4.5 out of 5 Stars!
Through the many years since Wishbone Ash first appeared on the music scene, my friends have continually and playfully (or sometimes, intensely and angrily, depending on their level of alcohol consumption) bantered over which of the studio albums in the group’s catalogue is its finest work of art. Back in the olden days (around the time of the band’s magnificent Live Dates album, one of the greatest live recordings of all time, in my opinion) my answer was always Argus, the group’s third release. And now, more than four decades later, even with more than twenty additional Wishbone Ash studio platters over which to debate, my response still remains the same, and unless miracles happen to alter my perspective, it likely always will.
Now, I’m in no way claiming that any Wishbone Ash album other than Argus is somehow undeserving of the “best studio album” spot, since I find the overall quality of several of the band’s other releases quite high. Indeed, I feel that the 1970 debut album, along with Pilgrimage, There’s the Rub, New England, and Just Testing, all contain generally top-level material, and I also find the majority of the group’s other early albums (prior to 1980) fairly entertaining. It’s just that, when hearing Argus even nowadays, intense memories of people and places and events instantly spring to mind. This album greatly contributed to the soundtrack of my early teen years, and the cherished recollections the music conjures will forever play an integral part regarding my feelings toward this particular platter (as well as for Live Dates).
But even putting aside my impassioned opinions and looking at this album objectively, Argus has a ton going for it. Not only is the songwriting quality consistent throughout the album, with the performances by each musician outstanding, but the band at this point in time (drummer Steve Upton, bassist Martin Turner, and guitarists Andy Powell and Ted Turner—the classic lineup) elected to incorporate an intriguing blend of everything from Blues, Country, Folk, and Prog-Rock into its often-catchy Hard Rock style. The band’s trademarked twin-guitar sound borders on rock ‘n’ roll perfection, while the song arrangements are often deceptively intricate and energetically charged. And best of all, the album contains a commendable balance of both heavy and light moments, with most of the seven tracks—”Throw Down the Sword,” “Blowin’ Free,” “Warrior,” “Time Was,” and “The King Will Come”—becoming long-standing concert favorites. And even the two additional tunes included—”Sometime World” and “Leaf and Stream”—have an undeniable charm that makes Argus, for me, not only a perfectly sequenced collection of tunes, but also a rich bounty of those exquisite memories I mentioned above.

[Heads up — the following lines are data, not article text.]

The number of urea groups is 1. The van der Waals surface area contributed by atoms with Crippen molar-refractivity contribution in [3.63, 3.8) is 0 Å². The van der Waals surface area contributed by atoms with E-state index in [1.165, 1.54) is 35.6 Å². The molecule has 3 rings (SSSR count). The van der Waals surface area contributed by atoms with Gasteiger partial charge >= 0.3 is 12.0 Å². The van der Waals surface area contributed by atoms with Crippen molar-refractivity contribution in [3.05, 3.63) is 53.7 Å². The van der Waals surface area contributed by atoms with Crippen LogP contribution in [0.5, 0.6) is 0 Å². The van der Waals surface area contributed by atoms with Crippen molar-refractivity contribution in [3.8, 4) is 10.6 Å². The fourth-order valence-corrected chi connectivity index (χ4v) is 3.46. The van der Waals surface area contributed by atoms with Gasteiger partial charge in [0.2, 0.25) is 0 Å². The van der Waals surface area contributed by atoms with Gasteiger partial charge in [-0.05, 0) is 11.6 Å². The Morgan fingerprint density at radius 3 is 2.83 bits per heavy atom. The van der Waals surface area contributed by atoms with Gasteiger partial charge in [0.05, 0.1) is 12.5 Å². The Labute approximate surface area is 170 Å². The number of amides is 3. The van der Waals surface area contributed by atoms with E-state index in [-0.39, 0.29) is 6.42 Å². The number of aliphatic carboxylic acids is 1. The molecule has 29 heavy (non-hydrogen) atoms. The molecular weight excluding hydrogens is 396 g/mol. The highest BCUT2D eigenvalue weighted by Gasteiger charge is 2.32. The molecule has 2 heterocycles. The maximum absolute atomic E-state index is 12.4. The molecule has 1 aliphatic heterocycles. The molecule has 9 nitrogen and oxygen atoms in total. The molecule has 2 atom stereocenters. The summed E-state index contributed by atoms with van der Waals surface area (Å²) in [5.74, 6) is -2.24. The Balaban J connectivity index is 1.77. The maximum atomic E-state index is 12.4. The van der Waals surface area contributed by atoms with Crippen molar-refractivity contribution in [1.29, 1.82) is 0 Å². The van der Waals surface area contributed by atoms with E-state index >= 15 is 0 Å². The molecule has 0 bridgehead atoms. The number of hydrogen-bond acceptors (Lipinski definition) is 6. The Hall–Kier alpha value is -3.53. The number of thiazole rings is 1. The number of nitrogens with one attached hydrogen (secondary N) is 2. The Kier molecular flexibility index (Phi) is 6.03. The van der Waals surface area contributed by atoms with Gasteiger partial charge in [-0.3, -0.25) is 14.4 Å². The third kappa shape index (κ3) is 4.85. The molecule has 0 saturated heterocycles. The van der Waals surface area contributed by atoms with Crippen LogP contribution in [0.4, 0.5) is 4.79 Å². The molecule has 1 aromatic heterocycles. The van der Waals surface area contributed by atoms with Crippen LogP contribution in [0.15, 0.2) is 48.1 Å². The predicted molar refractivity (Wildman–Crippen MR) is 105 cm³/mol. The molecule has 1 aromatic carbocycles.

But is the album an unblemished masterpiece? No, not quite, as I feel some of the vocals—never Wishbone Ash’s strongest asset, if the truth be told—could have been “tweaked and patched” to match the utter perfection of the guitars and rhythm section. Additionally, although Derek Lawrence’s production is highly commendable given the technology of the era, I would have liked the songs to have a tad more ambience, a “big hall” sound, which is why the tracks on Argus that also appear on Live Dates possessed an even greater allure for me in a concert setting.
Nevertheless, despite these slight flaws, Argus is a Hard Rock classic, and for the reasons stated above, will forever remain my favorite studio album from this extraordinary band.